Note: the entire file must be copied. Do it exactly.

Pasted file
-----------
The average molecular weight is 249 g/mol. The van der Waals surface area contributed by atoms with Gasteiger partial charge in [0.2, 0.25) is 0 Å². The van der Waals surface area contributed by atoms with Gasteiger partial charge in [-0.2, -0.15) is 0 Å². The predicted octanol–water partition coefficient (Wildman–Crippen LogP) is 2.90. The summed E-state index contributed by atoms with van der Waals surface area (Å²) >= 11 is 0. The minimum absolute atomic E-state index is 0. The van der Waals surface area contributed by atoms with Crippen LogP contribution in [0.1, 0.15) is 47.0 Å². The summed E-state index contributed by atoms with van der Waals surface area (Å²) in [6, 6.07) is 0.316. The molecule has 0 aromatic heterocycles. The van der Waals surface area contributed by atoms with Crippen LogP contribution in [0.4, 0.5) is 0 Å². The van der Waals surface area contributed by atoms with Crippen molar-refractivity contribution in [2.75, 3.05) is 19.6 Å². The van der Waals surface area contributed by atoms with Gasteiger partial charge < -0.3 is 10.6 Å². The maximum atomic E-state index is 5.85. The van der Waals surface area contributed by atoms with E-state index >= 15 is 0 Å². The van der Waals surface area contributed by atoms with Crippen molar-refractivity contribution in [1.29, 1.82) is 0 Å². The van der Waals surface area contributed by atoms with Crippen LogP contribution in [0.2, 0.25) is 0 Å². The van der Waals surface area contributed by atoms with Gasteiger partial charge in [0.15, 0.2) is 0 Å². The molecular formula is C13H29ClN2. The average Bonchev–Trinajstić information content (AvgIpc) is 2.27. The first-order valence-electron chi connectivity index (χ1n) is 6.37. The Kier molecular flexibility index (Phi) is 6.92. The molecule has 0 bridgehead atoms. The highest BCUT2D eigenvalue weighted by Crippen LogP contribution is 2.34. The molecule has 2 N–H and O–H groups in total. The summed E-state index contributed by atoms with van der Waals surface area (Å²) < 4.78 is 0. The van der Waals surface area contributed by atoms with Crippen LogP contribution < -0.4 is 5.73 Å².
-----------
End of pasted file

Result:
The average molecular weight is 249 g/mol. The van der Waals surface area contributed by atoms with Gasteiger partial charge in [0.2, 0.25) is 0 Å². The van der Waals surface area contributed by atoms with Gasteiger partial charge in [-0.2, -0.15) is 0 Å². The predicted octanol–water partition coefficient (Wildman–Crippen LogP) is 2.90. The summed E-state index contributed by atoms with van der Waals surface area (Å²) >= 11 is 0. The minimum absolute atomic E-state index is 0. The van der Waals surface area contributed by atoms with Crippen LogP contribution in [0.1, 0.15) is 47.0 Å². The summed E-state index contributed by atoms with van der Waals surface area (Å²) in [6, 6.07) is 0.316. The molecule has 0 aromatic heterocycles. The van der Waals surface area contributed by atoms with Crippen LogP contribution in [0.4, 0.5) is 0 Å². The van der Waals surface area contributed by atoms with Crippen molar-refractivity contribution in [2.75, 3.05) is 19.6 Å². The van der Waals surface area contributed by atoms with Gasteiger partial charge < -0.3 is 10.6 Å². The maximum atomic E-state index is 5.85. The van der Waals surface area contributed by atoms with E-state index >= 15 is 0 Å². The van der Waals surface area contributed by atoms with Crippen molar-refractivity contribution in [1.29, 1.82) is 0 Å². The van der Waals surface area contributed by atoms with Crippen LogP contribution in [0.2, 0.25) is 0 Å². The van der Waals surface area contributed by atoms with Gasteiger partial charge in [0.15, 0.2) is 0 Å². The molecular formula is C13H29ClN2. The average Bonchev–Trinajstić information content (AvgIpc) is 2.27. The first-order valence-electron chi connectivity index (χ1n) is 6.37. The Kier molecular flexibility index (Phi) is 6.92. The molecule has 0 bridgehead atoms. The highest BCUT2D eigenvalue weighted by Crippen LogP contribution is 2.34. The molecule has 2 N–H and O–H groups in total. The summed E-state index contributed by atoms with van der Waals surface area (Å²) < 4.78 is 0. The van der Waals surface area contributed by atoms with Crippen LogP contribution < -0.4 is 5.73 Å².